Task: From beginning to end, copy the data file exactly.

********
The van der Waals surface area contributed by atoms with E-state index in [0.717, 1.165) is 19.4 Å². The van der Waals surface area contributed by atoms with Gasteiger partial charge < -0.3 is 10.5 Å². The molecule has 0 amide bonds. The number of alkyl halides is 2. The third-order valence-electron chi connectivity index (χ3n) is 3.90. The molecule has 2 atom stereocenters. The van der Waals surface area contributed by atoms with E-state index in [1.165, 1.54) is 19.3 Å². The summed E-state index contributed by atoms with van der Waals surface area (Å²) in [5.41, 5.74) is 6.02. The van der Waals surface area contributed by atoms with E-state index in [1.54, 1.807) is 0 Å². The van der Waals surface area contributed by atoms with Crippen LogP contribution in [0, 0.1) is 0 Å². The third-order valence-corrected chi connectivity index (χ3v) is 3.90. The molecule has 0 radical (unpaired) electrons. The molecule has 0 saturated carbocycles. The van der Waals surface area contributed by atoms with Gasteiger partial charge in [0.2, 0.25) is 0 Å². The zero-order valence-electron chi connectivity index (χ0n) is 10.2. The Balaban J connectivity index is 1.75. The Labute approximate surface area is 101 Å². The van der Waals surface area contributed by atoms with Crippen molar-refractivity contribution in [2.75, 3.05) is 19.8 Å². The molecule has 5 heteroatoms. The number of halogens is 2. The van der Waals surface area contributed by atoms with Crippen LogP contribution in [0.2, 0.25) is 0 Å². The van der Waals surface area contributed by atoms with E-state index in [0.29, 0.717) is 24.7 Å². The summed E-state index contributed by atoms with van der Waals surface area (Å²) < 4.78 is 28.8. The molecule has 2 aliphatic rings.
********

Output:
The van der Waals surface area contributed by atoms with E-state index in [0.717, 1.165) is 19.4 Å². The van der Waals surface area contributed by atoms with Gasteiger partial charge < -0.3 is 10.5 Å². The molecule has 0 amide bonds. The number of alkyl halides is 2. The third-order valence-electron chi connectivity index (χ3n) is 3.90. The molecule has 2 atom stereocenters. The van der Waals surface area contributed by atoms with E-state index in [1.165, 1.54) is 19.3 Å². The summed E-state index contributed by atoms with van der Waals surface area (Å²) in [5.41, 5.74) is 6.02. The van der Waals surface area contributed by atoms with E-state index in [1.54, 1.807) is 0 Å². The van der Waals surface area contributed by atoms with Crippen LogP contribution in [0, 0.1) is 0 Å². The third-order valence-corrected chi connectivity index (χ3v) is 3.90. The molecule has 0 radical (unpaired) electrons. The molecule has 0 saturated carbocycles. The van der Waals surface area contributed by atoms with Gasteiger partial charge in [0.2, 0.25) is 0 Å². The zero-order valence-electron chi connectivity index (χ0n) is 10.2. The Balaban J connectivity index is 1.75. The Labute approximate surface area is 101 Å². The van der Waals surface area contributed by atoms with Crippen molar-refractivity contribution in [2.75, 3.05) is 19.8 Å². The molecule has 5 heteroatoms. The number of halogens is 2. The van der Waals surface area contributed by atoms with Crippen LogP contribution in [0.2, 0.25) is 0 Å². The van der Waals surface area contributed by atoms with E-state index in [0.29, 0.717) is 24.7 Å². The summed E-state index contributed by atoms with van der Waals surface area (Å²) < 4.78 is 28.8. The molecule has 2 aliphatic rings.